45

This should be very simple (when you know the answer). From this question

I want to give the posted solution a try. My question is:

How to get the parameter value of a given URL using JavaScript regular expressions?

I have:

http://www.youtube.com/watch?v=Ahg6qcgoay4

I need:

Ahg6qcgoay4

I tried:

http://www.youtube.com/watch\\?v=(w{11})

But: I suck...

  • checkout also this question: stackoverflow.com/questions/738351/… – dfa Aug 14 '09 at 22:59
  • @dfa: I might need that in the future, thanks for the link. I guess I should probably get this regexp right first :) – OscarRyz Aug 15 '09 at 0:35
  • '/v=[0-9A-Za-z]*/' stackoverflow.com/questions/11706986/… – bluesky Jun 30 '15 at 4:02
  • Checkout the javascript module get-video-id that will extract the Youtube id from any known Youtube url format (including embed strings). It doesn't use one monolithic regex, but it employs a few regex's to find the different patterns. – radiovisual Apr 12 '16 at 14:53
63

You almost had it, just need to escape special regex chars:

regex = /http\:\/\/www\.youtube\.com\/watch\?v=([\w-]{11})/;

url = 'http://www.youtube.com/watch?v=Ahg6qcgoay4';
id = url.match(regex)[1]; // id = 'Ahg6qcgoay4'

Edit: Fix for regex by soupagain.

  • 3
    Should probably also put in a test for if the match fails, such as var m = url.match(regex); id = (m && m.length > 1) ? m[1] : null; – Tadmas Aug 14 '09 at 22:55
  • I was struggling with that!! – OscarRyz Aug 14 '09 at 23:09
  • 3
    Don't know how to edit answers, but the above answer is incorrect, as it fails with video IDs containing the - dash character. Therefore the regex should be: /http\:\/\/www\.youtube\.com\/watch\?v=([\w-]{11})/ – soupagain Feb 11 '10 at 8:57
17

Why dont you take the string and split it

Example on the url

var url = "http://www.youtube.com/watch?p=DB852818BF378DAC&v=1q-k-uN73Gk"

you can do a split as

var params = url.split("?")[1].split("&");

You will get array of strings with params as name value pairs with "=" as the delimiter.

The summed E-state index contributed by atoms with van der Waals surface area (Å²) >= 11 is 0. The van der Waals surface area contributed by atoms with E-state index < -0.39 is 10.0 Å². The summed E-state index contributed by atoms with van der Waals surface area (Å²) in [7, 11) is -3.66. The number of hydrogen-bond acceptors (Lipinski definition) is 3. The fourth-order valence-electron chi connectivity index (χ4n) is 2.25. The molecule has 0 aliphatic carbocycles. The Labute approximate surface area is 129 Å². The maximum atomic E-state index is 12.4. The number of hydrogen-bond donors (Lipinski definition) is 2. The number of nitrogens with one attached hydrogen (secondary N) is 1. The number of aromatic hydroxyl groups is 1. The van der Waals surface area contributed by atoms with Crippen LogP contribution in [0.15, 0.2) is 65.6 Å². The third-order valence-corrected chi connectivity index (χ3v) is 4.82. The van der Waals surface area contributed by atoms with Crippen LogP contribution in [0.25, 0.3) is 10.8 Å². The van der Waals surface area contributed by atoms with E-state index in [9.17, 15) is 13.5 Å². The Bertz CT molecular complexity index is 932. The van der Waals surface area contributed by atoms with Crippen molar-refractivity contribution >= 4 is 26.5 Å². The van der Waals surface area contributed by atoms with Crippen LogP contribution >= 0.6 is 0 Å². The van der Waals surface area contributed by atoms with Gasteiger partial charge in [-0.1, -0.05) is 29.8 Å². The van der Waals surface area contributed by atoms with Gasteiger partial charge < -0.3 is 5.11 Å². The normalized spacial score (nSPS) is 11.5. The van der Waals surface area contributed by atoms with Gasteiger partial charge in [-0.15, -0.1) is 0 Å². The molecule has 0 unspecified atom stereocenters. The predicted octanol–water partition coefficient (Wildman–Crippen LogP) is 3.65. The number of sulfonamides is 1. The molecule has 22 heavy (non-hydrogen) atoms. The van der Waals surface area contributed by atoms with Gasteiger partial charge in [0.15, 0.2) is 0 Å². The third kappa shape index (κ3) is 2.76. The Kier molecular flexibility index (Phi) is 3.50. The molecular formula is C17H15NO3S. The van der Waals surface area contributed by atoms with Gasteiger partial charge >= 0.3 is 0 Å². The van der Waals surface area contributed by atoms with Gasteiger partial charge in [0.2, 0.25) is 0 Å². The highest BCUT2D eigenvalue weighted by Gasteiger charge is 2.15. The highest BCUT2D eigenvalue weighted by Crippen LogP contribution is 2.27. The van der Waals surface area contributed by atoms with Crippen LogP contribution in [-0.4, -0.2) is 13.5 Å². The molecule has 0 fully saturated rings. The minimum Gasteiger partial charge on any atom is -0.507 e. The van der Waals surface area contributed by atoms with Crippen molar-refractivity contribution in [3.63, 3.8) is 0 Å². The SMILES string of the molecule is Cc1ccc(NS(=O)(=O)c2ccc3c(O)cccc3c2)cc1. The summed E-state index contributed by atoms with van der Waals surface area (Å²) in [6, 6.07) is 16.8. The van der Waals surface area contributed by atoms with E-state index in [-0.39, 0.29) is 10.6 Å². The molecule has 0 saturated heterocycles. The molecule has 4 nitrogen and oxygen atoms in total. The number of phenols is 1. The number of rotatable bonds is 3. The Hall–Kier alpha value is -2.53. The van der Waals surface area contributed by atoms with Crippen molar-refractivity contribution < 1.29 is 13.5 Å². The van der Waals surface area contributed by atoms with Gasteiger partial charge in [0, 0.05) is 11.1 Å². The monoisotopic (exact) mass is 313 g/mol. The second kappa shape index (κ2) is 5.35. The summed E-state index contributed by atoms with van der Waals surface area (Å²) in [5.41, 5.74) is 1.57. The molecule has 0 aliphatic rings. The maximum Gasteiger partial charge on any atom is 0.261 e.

• that is a original idea, +1 for that, but I recommend using HttpUtility.ParseQueryString if you can live with referencing System.Web.dll, and not reinvent the wheel – Ion Todirel May 10 '10 at 10:15
6

v is a query parameter, technically you need to consider cases ala: http://www.youtube.com/watch?p=DB852818BF378DAC&v=1q-k-uN73Gk

In .NET I would recommend to use System.Web.HttpUtility.ParseQueryString

HttpUtility.ParseQueryString(url)["v"];

And you don't even need to check the key, as it will return null if the key is not in the collection.

5

Not tested but this should work:

/\?v=([a-z0-9\-]+)\&?/i
2

I know the question is Old and already answered but this can also be a solution

\b[\w-]+$

and I checked these two URLs

http://www.youtube.com/watch?v=Ahg6qcgoay4
https://www.youtube.com/watch?v=22hUHCr-Tos

DEMO

0

I use seperate custom functions which gets all URL Parameters and URL parts . For URL parameters, (which is the final part of an URI String, http://domain.tld/urlpart/?x=a&y=b

    function getUrlVars() {
    var vars = {};
    var parts = window.location.href.replace(/[?&]+([^=&]+)=([^&]*)/gi, function(m,key,value) {
        vars[key] = value;
    });
    return vars;
    }

The above function will return an array consisting of url variables.

For URL Parts or functions, (which is http://domain.tld/urlpart/?x=a&y=b I use a simple uri split,

function getUrlParams() { 
    var vars = {};
    var parts = window.location.href.split('/' );
    return parts;
}

You can even combine them both to be able to use with a single call in a page or in javascript.

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